House Looks to the Senate to Go First
After a year of forcing tough votes on their vulnerable Members, House Democratic leaders are working to shield their Caucus from having to vote on two upcoming must-pass items — at least until there is House-Senate agreement.
Majority Leader Steny Hoyer (D-Md.) said Tuesday that Democrats still wanted to complete work before the upcoming Memorial Day recess on a war spending measure and on a package renewing expired tax breaks and extending unemployment insurance and other social safety net programs. But House leaders are sensitive to the fact that their Members have already been called upon to take tough votes on climate change legislation and health care reform only to see those bills stall — or their most controversial provisions stripped away — in the Senate. Leaders in both chambers are also considering sidestepping votes on the 2011 budget resolution that, while not a must-pass bill, is another spending-related measure that could put members in a difficult spot.
“Our leadership in every way, shape and form is looking to avoid having Members take votes that in any way could cause them concern,” one senior Democratic aide said.
When it comes to the extenders package — the final price tag of which remains in flux — and the war supplemental, Hoyer said Democratic leaders wanted to protect their Members from a repeat scenario. On the former, the Majority Leader said he’s urged House Ways and Means Chairman Sander Levin (D-Mich.) to strike agreement with Senate Finance Chairman Max Baucus (D-Mont.) before the House takes up the measure “so we will have some assurance that both houses will pass the same bill in a relatively short period of time.”
“Unlike some of the times in the past, when we’ve passed bills that the Senate said are nonstarters in their house, they’ve passed bills that we say [are] nonstarters in our house, that has not proved to be as productive as we’ve liked,” Hoyer added.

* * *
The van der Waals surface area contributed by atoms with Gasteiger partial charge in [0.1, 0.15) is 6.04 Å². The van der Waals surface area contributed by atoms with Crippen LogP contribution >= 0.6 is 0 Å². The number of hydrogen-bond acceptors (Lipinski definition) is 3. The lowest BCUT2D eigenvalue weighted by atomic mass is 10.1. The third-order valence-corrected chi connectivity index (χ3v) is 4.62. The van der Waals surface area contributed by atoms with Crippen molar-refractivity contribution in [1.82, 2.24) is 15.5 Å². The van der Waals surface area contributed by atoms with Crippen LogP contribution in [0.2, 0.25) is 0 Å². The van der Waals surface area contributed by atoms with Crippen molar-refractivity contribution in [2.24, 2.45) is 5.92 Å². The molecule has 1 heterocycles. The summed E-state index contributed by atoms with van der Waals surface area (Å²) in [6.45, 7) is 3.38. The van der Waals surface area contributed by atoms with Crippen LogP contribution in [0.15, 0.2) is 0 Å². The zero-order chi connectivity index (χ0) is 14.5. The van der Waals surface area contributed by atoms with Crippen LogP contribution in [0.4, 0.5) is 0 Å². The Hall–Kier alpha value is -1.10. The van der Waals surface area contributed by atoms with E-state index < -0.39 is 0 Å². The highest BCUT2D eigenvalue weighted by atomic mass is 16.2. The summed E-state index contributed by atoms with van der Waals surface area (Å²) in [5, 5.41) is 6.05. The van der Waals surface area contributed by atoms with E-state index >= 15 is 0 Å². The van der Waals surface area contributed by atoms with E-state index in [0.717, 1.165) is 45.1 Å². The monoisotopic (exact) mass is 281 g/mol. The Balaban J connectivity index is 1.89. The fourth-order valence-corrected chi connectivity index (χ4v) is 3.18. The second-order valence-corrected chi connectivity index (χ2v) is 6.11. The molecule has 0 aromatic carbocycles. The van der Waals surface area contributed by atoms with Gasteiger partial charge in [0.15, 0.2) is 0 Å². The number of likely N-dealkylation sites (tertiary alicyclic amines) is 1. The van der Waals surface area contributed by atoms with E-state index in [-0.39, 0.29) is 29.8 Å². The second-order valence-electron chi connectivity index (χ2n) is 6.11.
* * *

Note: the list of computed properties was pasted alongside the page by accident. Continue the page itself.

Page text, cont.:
[IMGCAP(1)]Hoyer also endorsed the idea that the Senate take the unusual step of acting first on the war supplemental, the centerpiece of which is likely to be Obama’s $33 billion request to pay for ongoing military efforts in Iraq and Afghanistan. Although it’s still unclear what will also be included in the package, it is likely to include funding for relief efforts in Haiti, where a massive earthquake displaced millions and killed more than 200,000 people. Obama has requested $2.8 billion for the nation.
“We would certainly like to have them move the supplemental and send it over to us, and then we’ll take it up,” Hoyer said. “We think that’s more predictive of what can be done in the Senate. So that saves some time if the Senate does it first, and so we know we don’t have to go back and forth on it.”
Senate Majority Leader Harry Reid acknowledged that he’d spoken to Hoyer on Tuesday morning about timing of the supplemental and which chamber would move first, but the Nevada Democrat added, “I haven’t made that decision yet.” Speaker Nancy Pelosi (D-Calif.) likewise did not rule out the possibility the Senate could act first, telling reporters that the supplemental “may begin in the Senate.”
On the tax package, meanwhile, Levin and Baucus have been meeting regularly and hope to reach agreement as soon as this week, Senate Democratic aides said. That would likely tee up House action next week. Levin and Baucus are said to be working to craft a compromise that can garner the votes needed to pass the Senate.
Baucus said he was “making a lot of headway” toward an agreement with Levin but stopped short of committing to finalizing a deal this week. One option Democrats are considering is adding new offsets that, in the words of one leadership aide, would make voting for unpaid for spending items “an easier pill to swallow” for moderate Democrats.
House Democrats are parrying the next move on the spending measures even as they brace for Republican critiques of relatively light workweeks. In three of the past four weeks, for example, the House has taken its first votes on a Tuesday and wrapped up by Thursday. “I think they could become the do-nothing Congress, sure,” National Republican Congressional Committee Chairman Pete Sessions (Texas) said last month in response to a question about the House agenda.
But Republicans spent the past 18 months focusing their attacks on what they have called Democratic overreaches, making it difficult to pivot now to claims of a do-nothing majority. Instead, some in their ranks are advancing a more nuanced argument: that Democrats presided over a massive expansion of government while dithering on job creation. The American people “want us to work together to stop the out-of-control spending spree and create jobs,” said Michael Steel, spokesman for House Minority Leader John Boehner (R-Ohio). “The fact that Democrats are refusing to grapple at all with those issues — the American people’s highest priorities — is certainly telling. The American people didn’t send us here to rename post offices.”
Democrats have a ready reply, pointing to the recent turnaround in job growth and the fact that much of their agenda is awaiting Senate action. Pelosi signaled as much last week, when she noted the Senate is still chewing over House-passed items such as financial reform and climate change legislation. “We had a tremendous lift to do,” she said.